Double glazing


So you decided to replace your old windows with PVC double glazing. You started doing market research and then you suddenly hit a million different requirements, options and brands.

So where do you start? The best way is to look at your home and then your budget because most of the extra options that can be added to double glazing can have a drastic effect on the price.

Understanding these options and requirements will allow you to evaluate any quote you have because you will be able to understand exactly what is going on. Essentially, no one will be able to pull the wool over your eyes.

In England and Wales, the replacement of double glazing must comply with a number of building regulations. If you plan to install the windows yourself, you will need to contact the building regulations to obtain the necessary documentation, or you can have the windows installed by a FENSA registered company. The regulations are:

Thermal Insulation:

Replacement windows must meet the minimum standards of thermal insulation. For UPVC frames, the glazing must reach a maximum U value of 2.0W / m2K. When ordering your new windows, make sure that your supplier can prove that the glazings meet these requirements. this before issuing a certificate of completion.

Structural Security

If the replacement windows are wider than those they replace, or involve the replacement of protruding windows, the building inspector will have to make sure that the windows are larger than the ones they replace, or imply the replacement of the protruding windows, the building inspector will have to make sure that the windows are larger. adequate structural support is provided above the window and in the bays the support angle posts are adequate.

Safety glazing

Low level glazing within 800 mm of the floor, door glazing and door edges less than 300 mm from the floor must generally be of the type so that they break safely. This means that the glass must be hardened or laminated.


Building regulations require that adequate ventilation be provided for persons in buildings, so you should not aggravate ventilation arrangements of existing premises. If your original windows have background runoff, then the replacements should have them installed as well. In addition, all living rooms and rooms containing a toilet must have opening lights at least 1 / 20th of the floor area of ​​the room they serve. Kitchens and bathrooms normally require an exhaust fan, so if you remove window fans, these must also be reinstated.

Combustion Air for Heaters and Fires

In some cases, existing windows may contain a permanent vent to supply combustion air heaters. could cause problems to your devices. If this is the case, you must ensure that the replacement window contains a similar permanent vent, or that other means providing the required ventilation are installed at the same time. It is advisable to have your equipment checked by an authorized installer, for example corgi for gas appliances.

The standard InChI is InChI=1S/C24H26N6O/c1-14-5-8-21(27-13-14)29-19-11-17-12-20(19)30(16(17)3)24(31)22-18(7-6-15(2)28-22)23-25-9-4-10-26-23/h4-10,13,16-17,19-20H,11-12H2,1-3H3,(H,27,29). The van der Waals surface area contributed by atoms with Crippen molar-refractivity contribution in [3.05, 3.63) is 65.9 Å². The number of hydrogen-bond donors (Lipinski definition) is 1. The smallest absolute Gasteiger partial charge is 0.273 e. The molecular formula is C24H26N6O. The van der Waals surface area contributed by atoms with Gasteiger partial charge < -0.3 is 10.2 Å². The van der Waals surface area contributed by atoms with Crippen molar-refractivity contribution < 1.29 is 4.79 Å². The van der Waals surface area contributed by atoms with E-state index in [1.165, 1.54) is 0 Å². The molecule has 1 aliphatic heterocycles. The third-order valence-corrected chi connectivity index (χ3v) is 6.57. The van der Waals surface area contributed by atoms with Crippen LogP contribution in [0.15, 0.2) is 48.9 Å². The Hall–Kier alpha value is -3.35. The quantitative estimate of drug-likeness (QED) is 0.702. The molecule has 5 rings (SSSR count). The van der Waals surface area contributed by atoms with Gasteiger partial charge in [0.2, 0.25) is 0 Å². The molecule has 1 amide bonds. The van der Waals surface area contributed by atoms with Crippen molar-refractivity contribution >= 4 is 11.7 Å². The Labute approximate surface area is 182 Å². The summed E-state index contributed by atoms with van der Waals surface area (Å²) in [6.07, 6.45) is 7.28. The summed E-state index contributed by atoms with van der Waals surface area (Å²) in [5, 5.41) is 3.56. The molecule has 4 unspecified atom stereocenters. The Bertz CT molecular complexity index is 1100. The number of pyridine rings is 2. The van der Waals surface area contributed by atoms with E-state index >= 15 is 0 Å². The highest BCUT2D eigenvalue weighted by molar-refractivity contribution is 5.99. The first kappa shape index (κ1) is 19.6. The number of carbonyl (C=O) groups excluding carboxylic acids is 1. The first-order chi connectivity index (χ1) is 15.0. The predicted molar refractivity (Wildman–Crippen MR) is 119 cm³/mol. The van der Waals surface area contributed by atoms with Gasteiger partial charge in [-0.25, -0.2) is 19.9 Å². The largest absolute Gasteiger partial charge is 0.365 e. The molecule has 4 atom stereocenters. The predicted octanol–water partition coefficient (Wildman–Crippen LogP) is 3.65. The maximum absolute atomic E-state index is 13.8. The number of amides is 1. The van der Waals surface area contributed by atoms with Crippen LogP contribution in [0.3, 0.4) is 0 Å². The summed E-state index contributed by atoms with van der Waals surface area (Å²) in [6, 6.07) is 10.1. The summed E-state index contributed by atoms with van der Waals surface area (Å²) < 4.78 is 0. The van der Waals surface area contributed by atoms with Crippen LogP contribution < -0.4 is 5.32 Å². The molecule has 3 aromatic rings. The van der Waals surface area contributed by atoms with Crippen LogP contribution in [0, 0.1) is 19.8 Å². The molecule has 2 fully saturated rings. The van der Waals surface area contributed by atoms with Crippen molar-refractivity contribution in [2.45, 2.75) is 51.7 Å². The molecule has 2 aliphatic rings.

Retention of deactivated thresholds

Many newer properties are now equipped with level access sills and your new doors should not worsen this access nor reduce the width of the door opening.

Means of Evacuation

All windows on the first floor of dwellings should ideally have opening lights large enough for you to escape if you were trapped in the room by a fire . This also applies to rooms on the floor where they do not open directly into a room leading to an outside door through which you can escape. To meet this requirement, all these windows should have an open unobstructed area of ​​at least 0.33 m2 and at least 450 mm in height and 450 mm in width (the road through the window can be inclined rather than straight).

So, once you have met the requirements of your windows, then you have to look at the myriad of glass options available, some of the options will be mandatory because of the construction regulations, eg. to meet the thermal insulation etc. Here are some of the available options:

Tempered glass: is a type of glass that has increased strength and usually breaks into small fragments when it is broken.

Laminated glass: is a type of glass that holds together when it is broken. When it is broken, it is held in place by an interlayer, typically made of polyvinyl butyral (PVB). between his two other layers of glass. This spacer keeps the layers of glass glued even when they are broken. This produces a cracking pattern of the spider web when the impact is not enough to pierce the glass.

Low emissivity glass. Transparent coating applied to the glass surface to separate thermal energy (long waves) and light energy (short waves) – long waves are reflected back to the heat source and short waves can cross the coating . The low E glass marks include.

Filled Gas: Argon is a colorless, odorless, non-flammable and non-reactive inert gas. Glass windows filled with argon gas are used to reduce heat loss in sealed units by slowing convection inside the air space between the two glass panels.

Low maintenance glass. Is an ordinary glass with a special photocatalytic coating. It is made by chemically bonding and incorporating a microscopically thin surface layer on the outer surface of the clear glass. The use of this glass in hard to clean areas can be particularly helpful.

I hope this information will give you enough knowledge to decipher any quote that could happen to you. If you need information about a glazing product, stop at Conservatory TV [] they have a multitude of articles and videos and an honest opinion.


Source by Andrew Bean

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